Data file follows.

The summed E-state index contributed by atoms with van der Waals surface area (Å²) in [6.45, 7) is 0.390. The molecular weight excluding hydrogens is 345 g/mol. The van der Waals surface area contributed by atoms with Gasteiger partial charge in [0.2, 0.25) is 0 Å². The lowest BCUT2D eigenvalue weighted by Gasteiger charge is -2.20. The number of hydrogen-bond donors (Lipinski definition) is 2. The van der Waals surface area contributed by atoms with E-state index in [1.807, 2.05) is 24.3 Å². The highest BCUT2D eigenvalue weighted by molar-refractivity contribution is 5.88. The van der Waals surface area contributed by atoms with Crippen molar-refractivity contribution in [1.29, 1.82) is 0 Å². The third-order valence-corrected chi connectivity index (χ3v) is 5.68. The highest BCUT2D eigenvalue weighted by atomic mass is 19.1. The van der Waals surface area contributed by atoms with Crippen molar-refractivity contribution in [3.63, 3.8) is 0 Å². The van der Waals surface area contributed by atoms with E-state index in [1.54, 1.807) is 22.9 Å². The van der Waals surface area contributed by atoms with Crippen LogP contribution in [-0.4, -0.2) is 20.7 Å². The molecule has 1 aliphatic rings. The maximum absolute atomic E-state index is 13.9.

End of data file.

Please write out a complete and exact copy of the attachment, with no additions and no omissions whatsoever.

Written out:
The summed E-state index contributed by atoms with van der Waals surface area (Å²) in [6.45, 7) is 0.390. The molecular weight excluding hydrogens is 345 g/mol. The van der Waals surface area contributed by atoms with Gasteiger partial charge in [0.2, 0.25) is 0 Å². The lowest BCUT2D eigenvalue weighted by Gasteiger charge is -2.20. The number of hydrogen-bond donors (Lipinski definition) is 2. The van der Waals surface area contributed by atoms with E-state index in [1.807, 2.05) is 24.3 Å². The highest BCUT2D eigenvalue weighted by molar-refractivity contribution is 5.88. The van der Waals surface area contributed by atoms with Crippen molar-refractivity contribution in [1.29, 1.82) is 0 Å². The third-order valence-corrected chi connectivity index (χ3v) is 5.68. The highest BCUT2D eigenvalue weighted by atomic mass is 19.1. The van der Waals surface area contributed by atoms with Crippen molar-refractivity contribution in [3.63, 3.8) is 0 Å². The van der Waals surface area contributed by atoms with E-state index in [1.54, 1.807) is 22.9 Å². The van der Waals surface area contributed by atoms with Crippen LogP contribution in [-0.4, -0.2) is 20.7 Å². The molecule has 1 aliphatic rings. The maximum absolute atomic E-state index is 13.9.